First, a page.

Should You Use Social Networks for Long-form Content?

Jackie Kollar
July 25, 2018

A marketing trend that continues to grow in popularity is the use of social channels to publish long-format content. (Translation: Using Facebook or LinkedIn to host your blog articles rather than, you know, a blog.)

As with anything new, there are pros and cons to this practice. We’re here to break down the details on each.

Facebook Notes: What are they?

Notes have been with us since 2006, and they originally served as an online space for self-deprecating surveys like the classic “25 random things about me” note that no one asked for, but we nonetheless received. (Editor’s note: Additional shoutout to MySpace bulletins. pc4pc.)

Fast-forward a decade later, and the Notes feature got a full facelift. The tool allows both individual Facebook users and business pages to create and share long-form content. Options available to the user include a cover image, format features and the ability to resize photos and embed content from other sources (Twitter, YouTube, etc.) similar to other content management systems.

After publishing the piece, the user can to share their note with anyone based on the level of privacy selected.

How do you use Notes?

Here’s how to access this feature from a business page:

And here’s how to access this feature from a personal account:

Okay, but LinkedIn articles. What are those?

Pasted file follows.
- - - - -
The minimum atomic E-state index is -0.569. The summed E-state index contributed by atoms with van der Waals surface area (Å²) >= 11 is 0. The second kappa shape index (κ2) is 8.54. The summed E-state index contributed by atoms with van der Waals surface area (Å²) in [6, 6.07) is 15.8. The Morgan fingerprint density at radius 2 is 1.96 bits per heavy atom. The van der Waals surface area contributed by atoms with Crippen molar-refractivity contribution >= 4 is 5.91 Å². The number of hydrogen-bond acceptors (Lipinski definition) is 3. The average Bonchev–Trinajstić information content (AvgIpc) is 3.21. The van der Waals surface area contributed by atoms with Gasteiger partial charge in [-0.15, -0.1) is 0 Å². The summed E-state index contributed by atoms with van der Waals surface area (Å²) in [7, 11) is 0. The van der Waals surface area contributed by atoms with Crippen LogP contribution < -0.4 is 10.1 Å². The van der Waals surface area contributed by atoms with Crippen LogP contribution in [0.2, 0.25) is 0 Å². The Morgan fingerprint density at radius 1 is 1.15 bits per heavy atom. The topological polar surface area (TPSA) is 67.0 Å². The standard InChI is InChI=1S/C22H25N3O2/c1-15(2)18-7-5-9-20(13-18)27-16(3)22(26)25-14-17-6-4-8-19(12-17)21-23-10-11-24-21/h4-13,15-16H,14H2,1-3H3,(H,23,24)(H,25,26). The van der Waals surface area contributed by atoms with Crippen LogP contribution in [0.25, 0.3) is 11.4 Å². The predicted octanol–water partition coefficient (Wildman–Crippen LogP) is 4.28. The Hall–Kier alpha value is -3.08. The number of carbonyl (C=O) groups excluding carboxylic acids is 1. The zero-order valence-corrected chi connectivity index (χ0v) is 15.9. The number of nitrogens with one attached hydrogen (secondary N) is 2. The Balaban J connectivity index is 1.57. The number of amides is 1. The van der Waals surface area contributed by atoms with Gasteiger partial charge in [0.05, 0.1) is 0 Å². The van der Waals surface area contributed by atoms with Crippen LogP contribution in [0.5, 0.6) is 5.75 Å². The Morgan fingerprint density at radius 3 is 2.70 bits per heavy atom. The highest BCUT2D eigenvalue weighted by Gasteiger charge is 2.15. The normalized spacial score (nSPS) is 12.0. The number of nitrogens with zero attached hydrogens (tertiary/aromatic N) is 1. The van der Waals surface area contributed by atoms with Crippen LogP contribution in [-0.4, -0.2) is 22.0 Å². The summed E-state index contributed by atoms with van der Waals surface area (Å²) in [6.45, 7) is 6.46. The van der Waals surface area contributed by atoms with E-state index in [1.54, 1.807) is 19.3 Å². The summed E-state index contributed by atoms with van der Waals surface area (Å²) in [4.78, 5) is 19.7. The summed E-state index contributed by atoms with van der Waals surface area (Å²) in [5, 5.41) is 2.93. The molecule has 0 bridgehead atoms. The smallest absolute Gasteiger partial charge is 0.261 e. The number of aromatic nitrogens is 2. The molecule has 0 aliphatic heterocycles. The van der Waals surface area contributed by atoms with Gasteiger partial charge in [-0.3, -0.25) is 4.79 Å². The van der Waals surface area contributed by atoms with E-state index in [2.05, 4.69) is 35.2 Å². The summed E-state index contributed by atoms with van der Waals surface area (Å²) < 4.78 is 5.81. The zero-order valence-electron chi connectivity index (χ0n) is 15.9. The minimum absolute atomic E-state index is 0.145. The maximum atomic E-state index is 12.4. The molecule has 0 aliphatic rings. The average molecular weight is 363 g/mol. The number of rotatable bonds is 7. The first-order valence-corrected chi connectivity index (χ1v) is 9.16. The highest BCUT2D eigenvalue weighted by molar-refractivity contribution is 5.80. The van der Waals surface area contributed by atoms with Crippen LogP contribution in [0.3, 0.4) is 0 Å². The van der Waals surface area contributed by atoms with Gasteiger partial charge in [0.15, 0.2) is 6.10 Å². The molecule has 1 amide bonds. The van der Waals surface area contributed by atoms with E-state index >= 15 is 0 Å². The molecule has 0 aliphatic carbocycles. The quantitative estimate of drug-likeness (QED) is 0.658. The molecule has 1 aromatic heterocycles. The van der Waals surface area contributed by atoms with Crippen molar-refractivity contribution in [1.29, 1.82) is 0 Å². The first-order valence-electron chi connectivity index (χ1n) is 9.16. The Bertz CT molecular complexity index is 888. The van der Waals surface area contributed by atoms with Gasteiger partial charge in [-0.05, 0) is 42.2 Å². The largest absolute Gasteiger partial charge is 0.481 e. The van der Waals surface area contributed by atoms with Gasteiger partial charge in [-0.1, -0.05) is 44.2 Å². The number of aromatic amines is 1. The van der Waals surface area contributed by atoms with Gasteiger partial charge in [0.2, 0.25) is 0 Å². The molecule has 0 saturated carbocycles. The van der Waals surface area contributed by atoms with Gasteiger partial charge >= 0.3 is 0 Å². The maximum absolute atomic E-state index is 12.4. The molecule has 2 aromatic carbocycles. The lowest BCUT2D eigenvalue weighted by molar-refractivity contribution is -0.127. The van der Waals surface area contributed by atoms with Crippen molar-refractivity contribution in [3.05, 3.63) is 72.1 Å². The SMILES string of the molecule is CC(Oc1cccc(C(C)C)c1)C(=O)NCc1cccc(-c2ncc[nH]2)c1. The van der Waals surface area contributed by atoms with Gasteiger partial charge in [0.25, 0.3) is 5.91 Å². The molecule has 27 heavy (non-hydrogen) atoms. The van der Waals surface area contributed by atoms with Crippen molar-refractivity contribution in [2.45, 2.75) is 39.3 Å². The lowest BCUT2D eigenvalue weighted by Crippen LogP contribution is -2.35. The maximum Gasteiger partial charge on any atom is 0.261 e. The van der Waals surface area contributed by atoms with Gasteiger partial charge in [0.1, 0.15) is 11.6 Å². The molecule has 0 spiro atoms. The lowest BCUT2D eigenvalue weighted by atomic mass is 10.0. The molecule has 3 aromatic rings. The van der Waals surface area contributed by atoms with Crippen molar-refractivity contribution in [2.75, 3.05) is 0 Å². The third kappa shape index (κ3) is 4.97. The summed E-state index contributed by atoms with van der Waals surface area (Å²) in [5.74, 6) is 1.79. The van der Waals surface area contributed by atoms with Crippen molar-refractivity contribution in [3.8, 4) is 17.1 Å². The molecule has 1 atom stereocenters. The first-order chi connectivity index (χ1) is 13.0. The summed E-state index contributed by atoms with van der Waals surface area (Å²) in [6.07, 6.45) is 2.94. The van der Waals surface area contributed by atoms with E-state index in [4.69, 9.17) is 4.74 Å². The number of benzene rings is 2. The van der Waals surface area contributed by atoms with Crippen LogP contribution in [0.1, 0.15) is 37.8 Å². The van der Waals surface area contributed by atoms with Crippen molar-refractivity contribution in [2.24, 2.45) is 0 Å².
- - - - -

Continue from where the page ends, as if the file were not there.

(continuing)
LinkedIn has played with their long-form content tool called LinkedIn articles, and similar to Facebook Notes, the feature has an easy-to-use interface. While both tools are very similar in format, one key factor to note is that LinkedIn articles are available exclusively to LinkedIn individual users and are not an option for LinkedIn business pages.

The workaround?

While there isn’t an easy workaround for businesses, there is an effective long-term solution. Because long-form content cannot publish directly from the business page, this information needs to be published by the way of individual LinkedIn accounts.

What better way to engage and leverage your in-house experts than by asking select individuals to create and produce thought leadership pieces? Once those people publish their articles, the business page can share the piece to establish company-wide expertise, increase exposure and demonstrate the capabilities of employees.

How do you create a LinkedIn article?

LinkedIn makes it super-easy to create an article:

Pros and cons

We’ve reviewed the native long-form publishing tools on Facebook and LinkedIn, but where’s the catch? Does these features replace our current blog or complement it?

Here are the pros:

And the cons:

Final verdict

It depends.

If the goal of your content marketing is to drive traffic to your website, then this tactic can complement your business blog instead of replacing it.

If your goal is to keep users engaged on your social feed—or if you simply don’t have a website—then publishing content via Facebook Notes or LinkedIn articles is wonderful vehicle for your content marketing.